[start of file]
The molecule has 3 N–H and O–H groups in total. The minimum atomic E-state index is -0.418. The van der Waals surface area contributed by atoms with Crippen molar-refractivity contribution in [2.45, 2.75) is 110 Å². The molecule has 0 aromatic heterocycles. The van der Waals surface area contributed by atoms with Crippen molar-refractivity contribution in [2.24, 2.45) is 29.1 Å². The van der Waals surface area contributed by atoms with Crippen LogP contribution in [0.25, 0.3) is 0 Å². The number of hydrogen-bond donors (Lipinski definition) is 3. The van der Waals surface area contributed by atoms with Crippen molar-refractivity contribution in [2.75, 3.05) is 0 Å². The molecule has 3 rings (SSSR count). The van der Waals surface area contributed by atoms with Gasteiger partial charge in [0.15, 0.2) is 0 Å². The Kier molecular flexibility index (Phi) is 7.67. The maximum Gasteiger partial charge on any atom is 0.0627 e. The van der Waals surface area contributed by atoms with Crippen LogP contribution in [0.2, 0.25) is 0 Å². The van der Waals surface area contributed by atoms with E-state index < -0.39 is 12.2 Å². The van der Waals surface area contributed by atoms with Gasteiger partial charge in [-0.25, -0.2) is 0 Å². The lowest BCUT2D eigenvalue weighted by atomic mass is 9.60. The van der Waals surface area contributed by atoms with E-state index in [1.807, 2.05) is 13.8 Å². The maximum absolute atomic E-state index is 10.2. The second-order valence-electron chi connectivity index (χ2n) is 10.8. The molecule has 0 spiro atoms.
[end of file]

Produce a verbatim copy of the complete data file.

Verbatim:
The molecule has 3 N–H and O–H groups in total. The minimum atomic E-state index is -0.418. The van der Waals surface area contributed by atoms with Crippen molar-refractivity contribution in [2.45, 2.75) is 110 Å². The molecule has 0 aromatic heterocycles. The van der Waals surface area contributed by atoms with Crippen molar-refractivity contribution in [2.24, 2.45) is 29.1 Å². The van der Waals surface area contributed by atoms with Crippen LogP contribution in [0.25, 0.3) is 0 Å². The number of hydrogen-bond donors (Lipinski definition) is 3. The van der Waals surface area contributed by atoms with Crippen molar-refractivity contribution in [2.75, 3.05) is 0 Å². The molecule has 3 rings (SSSR count). The van der Waals surface area contributed by atoms with Gasteiger partial charge in [0.15, 0.2) is 0 Å². The Kier molecular flexibility index (Phi) is 7.67. The maximum Gasteiger partial charge on any atom is 0.0627 e. The van der Waals surface area contributed by atoms with Crippen LogP contribution in [0.2, 0.25) is 0 Å². The van der Waals surface area contributed by atoms with E-state index < -0.39 is 12.2 Å². The van der Waals surface area contributed by atoms with Gasteiger partial charge in [-0.25, -0.2) is 0 Å². The lowest BCUT2D eigenvalue weighted by atomic mass is 9.60. The van der Waals surface area contributed by atoms with E-state index in [1.807, 2.05) is 13.8 Å². The maximum absolute atomic E-state index is 10.2. The second-order valence-electron chi connectivity index (χ2n) is 10.8. The molecule has 0 spiro atoms.